Thursday, May 1, 2008

Coveting Culinary esCapades

So my new Gourmet came in the mail yesterday. I have been reading, lusting, after every single page. This month is a special issue: "Cooking Vacations". Does anything else sound so divine? For some reason this is the first time I realized that Gourmet caters to a very specific crowd, one that starts with a capital "R" and ends with "ich." I came to understand that, regretfully, I would never be able to afford a $9000 cooking class with Jean-Georges Vongerichten (one hour class, with park-view suite accomodations). Soon, the 2-5K range seemed positively cheap, even without considering airfare to several exotic destinations. So here are limited descriptions of the culinary adventures that I would like to participate in, after I write my first bestselling book.

Marrakech, Morocco (pictured, above): tagines, spices, and hiking in the High Atlas Mountains ($4595, double occupancy, 9 days)

Ushguli, Republic of Georgia: making fresh cheese, cheese bread, hand rolled pasta, untouched countrysides, homestays. ($1940, 7 nights, double occupancy)

Kea, Greece: phyllo, stuffed grape leaves, seared chunks of lamb ($2339 for six days of classes, accomodations not included)

Shanagarry, Ireland (Ballymaloe Cookery School): Farm centered cuisine peppered with sushi and tapas classes, fresh cheese and cream ($1243, 5 days, includes lunch, stay in the cottages for $42 per person a night)

San Miguel de Allende, Mexico (Sazon cooking school): adobo, chiles, Spanish colonial town with exquisite architecture. ($3750 for a week, double occupancy)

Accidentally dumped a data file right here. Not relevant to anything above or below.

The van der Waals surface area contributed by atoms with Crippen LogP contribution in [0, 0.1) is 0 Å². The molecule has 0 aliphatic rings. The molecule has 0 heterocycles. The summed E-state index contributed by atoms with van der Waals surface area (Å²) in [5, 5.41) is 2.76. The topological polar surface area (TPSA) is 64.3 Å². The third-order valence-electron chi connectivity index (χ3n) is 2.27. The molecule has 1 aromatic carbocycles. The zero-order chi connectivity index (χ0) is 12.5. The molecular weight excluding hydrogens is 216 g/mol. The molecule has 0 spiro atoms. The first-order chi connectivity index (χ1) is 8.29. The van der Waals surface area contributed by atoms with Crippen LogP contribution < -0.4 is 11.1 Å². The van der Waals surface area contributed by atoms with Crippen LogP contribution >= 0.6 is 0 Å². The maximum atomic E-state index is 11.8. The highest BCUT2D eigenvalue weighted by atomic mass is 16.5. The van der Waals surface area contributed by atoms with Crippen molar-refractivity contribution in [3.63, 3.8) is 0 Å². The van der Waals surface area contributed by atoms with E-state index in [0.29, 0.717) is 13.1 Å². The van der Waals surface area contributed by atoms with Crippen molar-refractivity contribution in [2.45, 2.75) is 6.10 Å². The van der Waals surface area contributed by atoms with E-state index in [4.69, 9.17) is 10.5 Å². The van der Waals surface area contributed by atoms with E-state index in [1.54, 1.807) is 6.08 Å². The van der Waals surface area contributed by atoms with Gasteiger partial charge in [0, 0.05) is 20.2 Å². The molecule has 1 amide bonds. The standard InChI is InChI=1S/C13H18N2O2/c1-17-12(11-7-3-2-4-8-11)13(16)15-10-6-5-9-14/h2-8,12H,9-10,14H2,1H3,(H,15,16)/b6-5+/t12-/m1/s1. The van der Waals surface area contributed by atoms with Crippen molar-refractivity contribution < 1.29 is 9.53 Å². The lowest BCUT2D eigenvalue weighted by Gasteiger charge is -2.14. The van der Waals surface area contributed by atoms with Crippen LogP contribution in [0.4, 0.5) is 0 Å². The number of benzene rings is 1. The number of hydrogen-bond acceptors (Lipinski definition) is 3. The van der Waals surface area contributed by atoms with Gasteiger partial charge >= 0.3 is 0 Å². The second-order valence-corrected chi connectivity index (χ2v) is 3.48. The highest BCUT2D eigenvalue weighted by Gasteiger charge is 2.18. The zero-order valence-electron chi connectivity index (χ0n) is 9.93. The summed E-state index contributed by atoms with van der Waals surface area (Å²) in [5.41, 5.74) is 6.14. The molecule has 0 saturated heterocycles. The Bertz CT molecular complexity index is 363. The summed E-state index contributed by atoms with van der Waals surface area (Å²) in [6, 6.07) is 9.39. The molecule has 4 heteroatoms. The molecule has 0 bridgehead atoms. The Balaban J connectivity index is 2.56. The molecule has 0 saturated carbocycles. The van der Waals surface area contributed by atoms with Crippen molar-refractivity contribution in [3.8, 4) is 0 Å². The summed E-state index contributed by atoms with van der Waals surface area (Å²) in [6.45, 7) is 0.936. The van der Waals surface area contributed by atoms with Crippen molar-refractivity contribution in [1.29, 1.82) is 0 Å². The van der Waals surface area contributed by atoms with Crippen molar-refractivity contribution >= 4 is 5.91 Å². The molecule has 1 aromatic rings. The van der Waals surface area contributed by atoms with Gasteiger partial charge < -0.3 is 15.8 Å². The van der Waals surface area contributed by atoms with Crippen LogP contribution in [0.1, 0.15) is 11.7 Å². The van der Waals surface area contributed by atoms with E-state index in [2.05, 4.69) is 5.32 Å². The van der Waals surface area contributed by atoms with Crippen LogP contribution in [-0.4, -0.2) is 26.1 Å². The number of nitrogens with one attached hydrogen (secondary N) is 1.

Vancouver Island, Canada (Fairburn Farm Culinary Retreat): regional Italian food, semifreddo, pasta, farm focused ($1995 per person, five days)

I haven't finished the whole issue. There are several Indian food ones I'd love (one in Brooklyn), and more to come after that. I am too wimpy, I think, for most of the Asian destinations. I appreciate spicy, though I'm definitely not very good at it. One writer advised the audience to prepare their tongues with tabasco sauce for at least a week ahead of time.

Because I am a well-fed and luxurious minded American, I felt sorry for myself that I am careers (and hopefully, a mortgage) away from ever taking one of these vacations. So I went ahead and bought the pistachio nut cream and fleur de sel I've been eyeing online ever since I read David Lebovitz's post for pistachio gelato and salted caramel ice cream. Maybe the pastries in Japan could possibly console me further.


IZ said...

What? The magazine Gourmet caters to the Rastovich family? That is a very specific crowd, isn't it?

On another note, I saw this and thought you might enjoy it.

if the link don't work, just copy and paste.

Smiths said...

It might have had something to do with all the joys of eating while pregnant, but while I was carrying Eden I fell in love with watching the food network. While I envied their talent, I envied the weekend specials more, where they were paid to travel "in style" and eat the best foods in the world. For me eating and trying new food is a huge part of travel, so I while enjoying the show I catch myself saying, I could do this job. Dang it. That in mind, I love that I've been to Vancouver Island, Canada. The best was High Tea at an old palace there. I'm on my way. Watch out Giada! (from "Everyday Italian")